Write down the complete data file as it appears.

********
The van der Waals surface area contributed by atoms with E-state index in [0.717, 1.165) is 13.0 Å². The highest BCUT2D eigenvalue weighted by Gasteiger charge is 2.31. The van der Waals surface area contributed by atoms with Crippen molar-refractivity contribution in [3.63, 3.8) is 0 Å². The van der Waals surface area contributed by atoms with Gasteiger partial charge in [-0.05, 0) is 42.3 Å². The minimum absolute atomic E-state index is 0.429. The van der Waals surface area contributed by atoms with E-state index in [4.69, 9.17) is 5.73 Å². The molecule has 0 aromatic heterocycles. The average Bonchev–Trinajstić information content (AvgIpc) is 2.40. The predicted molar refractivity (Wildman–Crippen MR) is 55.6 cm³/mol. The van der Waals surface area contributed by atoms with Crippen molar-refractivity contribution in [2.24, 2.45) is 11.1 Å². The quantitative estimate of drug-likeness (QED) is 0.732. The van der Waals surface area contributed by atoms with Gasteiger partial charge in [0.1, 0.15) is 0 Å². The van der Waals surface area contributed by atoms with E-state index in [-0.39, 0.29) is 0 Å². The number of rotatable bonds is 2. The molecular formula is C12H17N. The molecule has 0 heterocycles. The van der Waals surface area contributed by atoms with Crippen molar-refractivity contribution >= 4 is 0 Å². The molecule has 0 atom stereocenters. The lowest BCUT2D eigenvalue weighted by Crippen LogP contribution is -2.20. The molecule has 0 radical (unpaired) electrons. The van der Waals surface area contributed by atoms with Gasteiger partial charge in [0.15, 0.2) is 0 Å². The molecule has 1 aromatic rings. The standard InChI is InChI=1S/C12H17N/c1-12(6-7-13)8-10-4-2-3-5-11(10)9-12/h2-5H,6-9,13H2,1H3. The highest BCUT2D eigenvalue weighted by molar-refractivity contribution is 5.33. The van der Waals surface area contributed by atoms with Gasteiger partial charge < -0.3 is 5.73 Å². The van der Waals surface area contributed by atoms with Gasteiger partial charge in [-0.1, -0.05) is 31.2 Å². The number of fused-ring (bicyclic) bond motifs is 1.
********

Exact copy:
The van der Waals surface area contributed by atoms with E-state index in [0.717, 1.165) is 13.0 Å². The highest BCUT2D eigenvalue weighted by Gasteiger charge is 2.31. The van der Waals surface area contributed by atoms with Crippen molar-refractivity contribution in [3.63, 3.8) is 0 Å². The van der Waals surface area contributed by atoms with Gasteiger partial charge in [-0.05, 0) is 42.3 Å². The minimum absolute atomic E-state index is 0.429. The van der Waals surface area contributed by atoms with E-state index in [4.69, 9.17) is 5.73 Å². The molecule has 0 aromatic heterocycles. The average Bonchev–Trinajstić information content (AvgIpc) is 2.40. The predicted molar refractivity (Wildman–Crippen MR) is 55.6 cm³/mol. The van der Waals surface area contributed by atoms with Crippen molar-refractivity contribution in [2.24, 2.45) is 11.1 Å². The quantitative estimate of drug-likeness (QED) is 0.732. The van der Waals surface area contributed by atoms with Gasteiger partial charge in [0.1, 0.15) is 0 Å². The van der Waals surface area contributed by atoms with E-state index in [-0.39, 0.29) is 0 Å². The number of rotatable bonds is 2. The molecular formula is C12H17N. The molecule has 0 heterocycles. The van der Waals surface area contributed by atoms with Crippen molar-refractivity contribution >= 4 is 0 Å². The molecule has 0 atom stereocenters. The lowest BCUT2D eigenvalue weighted by Crippen LogP contribution is -2.20. The molecule has 0 radical (unpaired) electrons. The van der Waals surface area contributed by atoms with Gasteiger partial charge in [0.15, 0.2) is 0 Å². The molecule has 1 aromatic rings. The standard InChI is InChI=1S/C12H17N/c1-12(6-7-13)8-10-4-2-3-5-11(10)9-12/h2-5H,6-9,13H2,1H3. The highest BCUT2D eigenvalue weighted by molar-refractivity contribution is 5.33. The van der Waals surface area contributed by atoms with Gasteiger partial charge < -0.3 is 5.73 Å². The van der Waals surface area contributed by atoms with Gasteiger partial charge in [-0.1, -0.05) is 31.2 Å². The number of fused-ring (bicyclic) bond motifs is 1.